April 25, 2017

Grading. The often loathsome task we, as educators, describe as everything from a necessary evil, to a sorting mechanism, to the greatest impediment to studentlearning. Every pejorative term possible has been leveled at the process of grading. However, in a realm of grading where it is indeed a necessity, hope springs eternal for ways to make the process better. And, dare I say, even make grading something to be excited about.

During a recent morning review of my Twitter feed, I noticed a colleague talking about the re-design of assignments to not only better enable students to demonstrate what they have learned, but more so to make them something that would be interesting to grade. Inspired by the idea, I posted the query to our very own TeachNet list: “Tell me about the assignments that you are most excited to grade.” After receiving responses from faculty across the campus and disciplines, several themes emerged. Below, I list the emerging themes and practices that define assignments faculty are most excited to grade.

  1. Students are asked to produce something of their own. Rather than fill in a prescribed sheet, or select from given answers, assignments can push students to take course material and concepts into an application or analysis of something novel and new. Sometimes this takes the shape of students having a choice in topics for a paper or project. Other times, students are forced to think about the evidence learned through the course and use it creatively. As Michelle Douskey (Chemistry) explains, “I am most excited to grade things that might surprise me.” Try passing Chem1A without being able to present on “Why does slicing onions make you cry?” or “Why is Kevlar so strong?” or “Why is baking soda a good deodorizer?” Students choose a topic of interest and through their research on it, connecting it to concepts like molecular structures and properties.

  2. If surprise gets you excited to grade, then giving students the freedom to choose the form of the outcome of the assignment may be a theme of great interest. Across examples, faculty reference assignments where there is a good deal of variation in the answers as a design method to avoid tedium. In some instances, this manifests as incorporating options for student output - e.g., presenting work through different art forms (theater, dance, poetry, song, painting, etc.). This may appear to be restrictive to certain disciplines, but the principle can be applied anywhere. Admittedly, faculty report that it takes a lot of thought to design an assignment and develop a rubric that will elicit the required elements and concepts to be demonstrated in a way that is feasible across possible forms. Stuck on how to even begin re-imagining an assignment that could take on various forms? Start with #3 below.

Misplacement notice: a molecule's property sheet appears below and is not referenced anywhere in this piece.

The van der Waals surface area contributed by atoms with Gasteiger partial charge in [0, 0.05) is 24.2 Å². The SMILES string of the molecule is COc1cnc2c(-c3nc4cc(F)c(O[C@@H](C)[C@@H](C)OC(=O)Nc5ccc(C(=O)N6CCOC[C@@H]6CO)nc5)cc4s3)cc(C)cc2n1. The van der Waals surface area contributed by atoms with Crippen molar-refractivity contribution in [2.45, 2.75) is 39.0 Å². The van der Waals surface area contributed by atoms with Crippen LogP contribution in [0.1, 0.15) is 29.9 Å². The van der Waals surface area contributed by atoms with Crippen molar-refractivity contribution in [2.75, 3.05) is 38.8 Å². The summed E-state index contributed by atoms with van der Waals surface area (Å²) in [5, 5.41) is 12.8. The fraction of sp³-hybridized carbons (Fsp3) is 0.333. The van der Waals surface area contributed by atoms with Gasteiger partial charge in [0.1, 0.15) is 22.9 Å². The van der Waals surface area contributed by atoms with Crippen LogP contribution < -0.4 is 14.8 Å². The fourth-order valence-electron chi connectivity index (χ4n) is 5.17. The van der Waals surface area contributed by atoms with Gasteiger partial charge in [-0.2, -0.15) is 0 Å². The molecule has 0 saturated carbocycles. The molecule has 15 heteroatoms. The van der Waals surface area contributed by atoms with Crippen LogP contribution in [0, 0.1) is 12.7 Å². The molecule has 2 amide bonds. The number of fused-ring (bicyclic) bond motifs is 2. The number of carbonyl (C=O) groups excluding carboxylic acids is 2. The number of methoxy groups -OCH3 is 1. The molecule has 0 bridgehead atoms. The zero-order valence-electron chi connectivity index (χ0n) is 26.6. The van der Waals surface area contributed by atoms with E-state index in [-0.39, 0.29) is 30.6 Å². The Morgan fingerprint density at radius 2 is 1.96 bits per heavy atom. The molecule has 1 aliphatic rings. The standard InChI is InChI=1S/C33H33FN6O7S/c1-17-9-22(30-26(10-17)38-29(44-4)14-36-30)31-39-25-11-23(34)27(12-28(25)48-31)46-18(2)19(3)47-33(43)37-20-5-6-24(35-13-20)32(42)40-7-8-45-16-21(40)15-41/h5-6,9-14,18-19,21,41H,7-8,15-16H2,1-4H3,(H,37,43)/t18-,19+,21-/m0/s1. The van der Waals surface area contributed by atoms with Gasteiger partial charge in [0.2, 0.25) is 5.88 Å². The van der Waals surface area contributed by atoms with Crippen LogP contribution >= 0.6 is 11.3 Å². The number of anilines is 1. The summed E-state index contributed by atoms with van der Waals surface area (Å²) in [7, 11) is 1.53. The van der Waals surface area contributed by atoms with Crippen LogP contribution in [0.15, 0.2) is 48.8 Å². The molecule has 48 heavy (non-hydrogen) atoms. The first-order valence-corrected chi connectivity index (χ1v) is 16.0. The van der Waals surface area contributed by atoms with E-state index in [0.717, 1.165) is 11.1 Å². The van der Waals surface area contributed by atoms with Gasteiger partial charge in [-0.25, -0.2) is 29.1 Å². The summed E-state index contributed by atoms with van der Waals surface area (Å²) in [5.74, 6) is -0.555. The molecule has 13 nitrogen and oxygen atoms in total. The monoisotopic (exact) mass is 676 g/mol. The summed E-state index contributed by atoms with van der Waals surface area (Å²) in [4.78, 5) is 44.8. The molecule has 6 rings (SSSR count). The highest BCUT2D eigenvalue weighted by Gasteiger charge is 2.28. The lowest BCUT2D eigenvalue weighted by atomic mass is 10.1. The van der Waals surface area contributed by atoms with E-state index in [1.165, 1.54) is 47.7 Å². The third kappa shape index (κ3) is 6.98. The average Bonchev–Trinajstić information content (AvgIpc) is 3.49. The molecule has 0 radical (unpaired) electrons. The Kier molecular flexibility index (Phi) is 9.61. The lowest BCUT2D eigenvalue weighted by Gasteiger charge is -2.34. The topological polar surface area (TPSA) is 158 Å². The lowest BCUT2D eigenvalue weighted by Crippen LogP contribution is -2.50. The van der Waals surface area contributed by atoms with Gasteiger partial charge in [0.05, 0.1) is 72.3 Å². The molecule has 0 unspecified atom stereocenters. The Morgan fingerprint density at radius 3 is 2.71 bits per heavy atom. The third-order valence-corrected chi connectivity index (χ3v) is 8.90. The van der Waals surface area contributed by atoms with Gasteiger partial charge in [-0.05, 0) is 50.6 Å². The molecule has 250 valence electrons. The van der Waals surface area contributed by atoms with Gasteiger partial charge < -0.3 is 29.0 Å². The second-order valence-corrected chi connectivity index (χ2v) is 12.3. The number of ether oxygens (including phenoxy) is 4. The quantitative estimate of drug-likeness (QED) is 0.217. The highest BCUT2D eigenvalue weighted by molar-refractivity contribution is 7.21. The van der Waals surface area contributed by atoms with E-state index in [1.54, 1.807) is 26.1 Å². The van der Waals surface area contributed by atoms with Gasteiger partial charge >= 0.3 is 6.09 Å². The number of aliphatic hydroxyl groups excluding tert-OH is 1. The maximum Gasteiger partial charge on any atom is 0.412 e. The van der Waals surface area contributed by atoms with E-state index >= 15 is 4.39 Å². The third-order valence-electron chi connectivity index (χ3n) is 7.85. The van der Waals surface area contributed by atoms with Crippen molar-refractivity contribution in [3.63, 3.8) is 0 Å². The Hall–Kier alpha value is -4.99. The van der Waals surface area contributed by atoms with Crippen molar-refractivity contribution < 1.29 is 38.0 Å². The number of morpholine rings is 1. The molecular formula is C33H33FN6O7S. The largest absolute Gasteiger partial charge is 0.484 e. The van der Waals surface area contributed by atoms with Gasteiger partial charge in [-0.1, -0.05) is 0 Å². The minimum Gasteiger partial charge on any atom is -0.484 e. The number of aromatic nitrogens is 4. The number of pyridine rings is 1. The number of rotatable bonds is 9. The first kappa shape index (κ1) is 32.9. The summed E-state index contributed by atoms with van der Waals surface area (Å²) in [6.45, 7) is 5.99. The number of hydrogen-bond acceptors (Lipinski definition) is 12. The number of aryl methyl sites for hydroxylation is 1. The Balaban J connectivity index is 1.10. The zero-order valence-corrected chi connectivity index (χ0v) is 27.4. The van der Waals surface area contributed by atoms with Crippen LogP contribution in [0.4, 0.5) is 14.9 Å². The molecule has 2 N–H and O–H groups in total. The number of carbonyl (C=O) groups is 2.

3. Whether through options, or by prescription, have the assignment put students in the position of addressing a different, specific audience. Instead of the usual assignments where students complete it strictly for you, the instructor, try to make the outcome focused elsewhere. This could mean having students turn what was a research paper just for you into a public blog directed at a broader academic audience, or at non-academic audiences. Or, it could mean simply directing students to compose the assignment for a targeted audience (e.g., create a resource guide that could be given to community members to educate them on the topic; teach this concept, skill, technique to high school students interested in the discipline). In one inspired example, Henrike Christiane Lange (Art History and Italian Studies) gave students an option to produce a research-based final creative project in the large survey course she teaches. The students generated such outstanding works in a variety of media that she then decided to “make an exhibition of it; you can see it on the 4th floor of Doe.” Moving forward, such projects might be started off with the expectation that student work will be displayed in an online exhibit. Changing the audience for an assignment necessarily changes the way students must think about its process, composition, and final outcome. This leads to natural opportunities to further promote learning through reflection and commentary.

  4. Reviewing an answer or response can be interesting, yet it appears faculty find it much more interesting to couple that with asking students for some type of commentary or reflection within assignments. Essentially, asking students to provide a rationale for any answer or response. It can be as simple as coupling any question prompt for an assignment with a question asking “Why?” The articulation of their approach and process is both enlightening to assess where understanding and misunderstanding are taking place, and also much more compelling to read (think about the difference in reading a bulleted list of facts versus a story that situates those facts in context - the context behind an assignment completed is infinitely more interesting).